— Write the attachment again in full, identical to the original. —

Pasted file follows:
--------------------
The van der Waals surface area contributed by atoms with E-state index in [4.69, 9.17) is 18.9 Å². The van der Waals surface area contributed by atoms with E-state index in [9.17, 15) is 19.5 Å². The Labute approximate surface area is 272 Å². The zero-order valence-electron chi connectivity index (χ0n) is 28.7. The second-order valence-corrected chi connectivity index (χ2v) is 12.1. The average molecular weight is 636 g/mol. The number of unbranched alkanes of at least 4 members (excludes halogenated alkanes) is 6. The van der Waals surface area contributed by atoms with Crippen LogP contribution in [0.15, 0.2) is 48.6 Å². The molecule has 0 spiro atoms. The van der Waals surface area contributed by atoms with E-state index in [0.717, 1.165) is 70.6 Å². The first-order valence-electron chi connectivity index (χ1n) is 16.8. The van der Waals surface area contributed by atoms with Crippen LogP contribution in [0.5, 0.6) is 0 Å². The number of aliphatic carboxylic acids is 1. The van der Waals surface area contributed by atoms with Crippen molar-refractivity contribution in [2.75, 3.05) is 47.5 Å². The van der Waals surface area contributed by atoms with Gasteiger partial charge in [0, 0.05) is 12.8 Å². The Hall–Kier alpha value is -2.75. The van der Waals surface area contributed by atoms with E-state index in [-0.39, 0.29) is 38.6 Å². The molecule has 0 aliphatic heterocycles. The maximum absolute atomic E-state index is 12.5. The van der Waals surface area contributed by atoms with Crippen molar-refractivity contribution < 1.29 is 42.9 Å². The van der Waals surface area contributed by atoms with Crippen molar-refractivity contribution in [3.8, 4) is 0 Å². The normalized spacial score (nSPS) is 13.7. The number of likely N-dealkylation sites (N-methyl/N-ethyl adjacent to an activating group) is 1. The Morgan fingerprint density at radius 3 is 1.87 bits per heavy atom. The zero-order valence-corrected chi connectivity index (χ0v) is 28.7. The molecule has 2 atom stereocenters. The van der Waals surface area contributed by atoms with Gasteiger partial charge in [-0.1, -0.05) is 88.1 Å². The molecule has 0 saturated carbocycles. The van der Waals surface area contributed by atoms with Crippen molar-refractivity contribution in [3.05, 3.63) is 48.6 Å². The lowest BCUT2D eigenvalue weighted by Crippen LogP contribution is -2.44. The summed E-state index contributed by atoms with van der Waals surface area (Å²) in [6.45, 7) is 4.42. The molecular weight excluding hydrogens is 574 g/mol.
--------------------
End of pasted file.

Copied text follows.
The van der Waals surface area contributed by atoms with E-state index in [4.69, 9.17) is 18.9 Å². The van der Waals surface area contributed by atoms with E-state index in [9.17, 15) is 19.5 Å². The Labute approximate surface area is 272 Å². The zero-order valence-electron chi connectivity index (χ0n) is 28.7. The second-order valence-corrected chi connectivity index (χ2v) is 12.1. The average molecular weight is 636 g/mol. The number of unbranched alkanes of at least 4 members (excludes halogenated alkanes) is 6. The van der Waals surface area contributed by atoms with Crippen LogP contribution in [0.15, 0.2) is 48.6 Å². The molecule has 0 spiro atoms. The van der Waals surface area contributed by atoms with E-state index in [0.717, 1.165) is 70.6 Å². The first-order valence-electron chi connectivity index (χ1n) is 16.8. The van der Waals surface area contributed by atoms with Crippen LogP contribution in [0.5, 0.6) is 0 Å². The number of aliphatic carboxylic acids is 1. The van der Waals surface area contributed by atoms with Crippen molar-refractivity contribution in [2.75, 3.05) is 47.5 Å². The van der Waals surface area contributed by atoms with Gasteiger partial charge in [0, 0.05) is 12.8 Å². The Hall–Kier alpha value is -2.75. The van der Waals surface area contributed by atoms with E-state index in [-0.39, 0.29) is 38.6 Å². The molecule has 0 aliphatic heterocycles. The maximum absolute atomic E-state index is 12.5. The van der Waals surface area contributed by atoms with Crippen molar-refractivity contribution < 1.29 is 42.9 Å². The van der Waals surface area contributed by atoms with Crippen molar-refractivity contribution in [3.8, 4) is 0 Å². The normalized spacial score (nSPS) is 13.7. The number of likely N-dealkylation sites (N-methyl/N-ethyl adjacent to an activating group) is 1. The Morgan fingerprint density at radius 3 is 1.87 bits per heavy atom. The zero-order valence-corrected chi connectivity index (χ0v) is 28.7. The molecule has 2 atom stereocenters. The van der Waals surface area contributed by atoms with Gasteiger partial charge in [-0.1, -0.05) is 88.1 Å². The molecule has 0 saturated carbocycles. The van der Waals surface area contributed by atoms with Crippen molar-refractivity contribution in [3.05, 3.63) is 48.6 Å². The lowest BCUT2D eigenvalue weighted by Crippen LogP contribution is -2.44. The summed E-state index contributed by atoms with van der Waals surface area (Å²) in [6.45, 7) is 4.42. The molecular weight excluding hydrogens is 574 g/mol.